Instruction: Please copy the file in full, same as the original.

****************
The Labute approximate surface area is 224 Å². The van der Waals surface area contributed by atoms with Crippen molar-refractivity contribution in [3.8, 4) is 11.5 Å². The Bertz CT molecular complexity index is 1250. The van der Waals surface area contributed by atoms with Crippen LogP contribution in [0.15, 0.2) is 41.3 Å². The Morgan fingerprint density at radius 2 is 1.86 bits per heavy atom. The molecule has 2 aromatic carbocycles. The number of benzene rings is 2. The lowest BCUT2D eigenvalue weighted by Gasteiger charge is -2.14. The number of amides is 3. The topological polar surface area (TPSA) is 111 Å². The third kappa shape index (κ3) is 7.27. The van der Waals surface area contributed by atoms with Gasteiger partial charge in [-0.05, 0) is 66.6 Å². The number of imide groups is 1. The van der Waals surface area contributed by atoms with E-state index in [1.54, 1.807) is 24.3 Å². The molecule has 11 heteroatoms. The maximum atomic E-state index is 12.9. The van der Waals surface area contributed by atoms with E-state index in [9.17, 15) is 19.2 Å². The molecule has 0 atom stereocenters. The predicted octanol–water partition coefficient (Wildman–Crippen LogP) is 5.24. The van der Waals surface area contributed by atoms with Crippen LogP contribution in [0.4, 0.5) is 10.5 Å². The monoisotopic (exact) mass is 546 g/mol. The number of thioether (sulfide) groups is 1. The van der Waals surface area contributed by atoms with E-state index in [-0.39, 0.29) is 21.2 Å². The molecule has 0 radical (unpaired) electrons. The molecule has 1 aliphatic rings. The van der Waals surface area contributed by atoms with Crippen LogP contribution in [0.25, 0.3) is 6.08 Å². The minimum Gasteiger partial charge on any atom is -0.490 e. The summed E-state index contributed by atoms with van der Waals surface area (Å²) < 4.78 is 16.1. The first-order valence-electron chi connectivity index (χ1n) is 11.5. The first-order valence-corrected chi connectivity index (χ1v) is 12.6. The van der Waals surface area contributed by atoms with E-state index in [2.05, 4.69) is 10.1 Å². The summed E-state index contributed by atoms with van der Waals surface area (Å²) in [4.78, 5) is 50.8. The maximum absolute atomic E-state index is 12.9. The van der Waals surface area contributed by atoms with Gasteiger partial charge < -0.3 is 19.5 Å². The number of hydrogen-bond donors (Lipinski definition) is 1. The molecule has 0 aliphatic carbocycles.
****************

The Labute approximate surface area is 224 Å². The van der Waals surface area contributed by atoms with Crippen molar-refractivity contribution in [3.8, 4) is 11.5 Å². The Bertz CT molecular complexity index is 1250. The van der Waals surface area contributed by atoms with Crippen LogP contribution in [0.15, 0.2) is 41.3 Å². The Morgan fingerprint density at radius 2 is 1.86 bits per heavy atom. The molecule has 2 aromatic carbocycles. The number of benzene rings is 2. The lowest BCUT2D eigenvalue weighted by Gasteiger charge is -2.14. The number of amides is 3. The topological polar surface area (TPSA) is 111 Å². The third kappa shape index (κ3) is 7.27. The van der Waals surface area contributed by atoms with Gasteiger partial charge in [-0.05, 0) is 66.6 Å². The number of imide groups is 1. The van der Waals surface area contributed by atoms with E-state index in [1.54, 1.807) is 24.3 Å². The molecule has 11 heteroatoms. The maximum atomic E-state index is 12.9. The van der Waals surface area contributed by atoms with E-state index in [9.17, 15) is 19.2 Å². The molecule has 0 atom stereocenters. The predicted octanol–water partition coefficient (Wildman–Crippen LogP) is 5.24. The van der Waals surface area contributed by atoms with Crippen LogP contribution in [0.4, 0.5) is 10.5 Å². The monoisotopic (exact) mass is 546 g/mol. The number of thioether (sulfide) groups is 1. The van der Waals surface area contributed by atoms with E-state index in [-0.39, 0.29) is 21.2 Å². The molecule has 0 radical (unpaired) electrons. The molecule has 1 aliphatic rings. The van der Waals surface area contributed by atoms with Crippen LogP contribution in [0.25, 0.3) is 6.08 Å². The minimum Gasteiger partial charge on any atom is -0.490 e. The summed E-state index contributed by atoms with van der Waals surface area (Å²) < 4.78 is 16.1. The first-order valence-electron chi connectivity index (χ1n) is 11.5. The first-order valence-corrected chi connectivity index (χ1v) is 12.6. The van der Waals surface area contributed by atoms with E-state index in [2.05, 4.69) is 10.1 Å². The summed E-state index contributed by atoms with van der Waals surface area (Å²) in [4.78, 5) is 50.8. The maximum absolute atomic E-state index is 12.9. The van der Waals surface area contributed by atoms with Gasteiger partial charge < -0.3 is 19.5 Å². The number of hydrogen-bond donors (Lipinski definition) is 1. The molecule has 0 aliphatic carbocycles.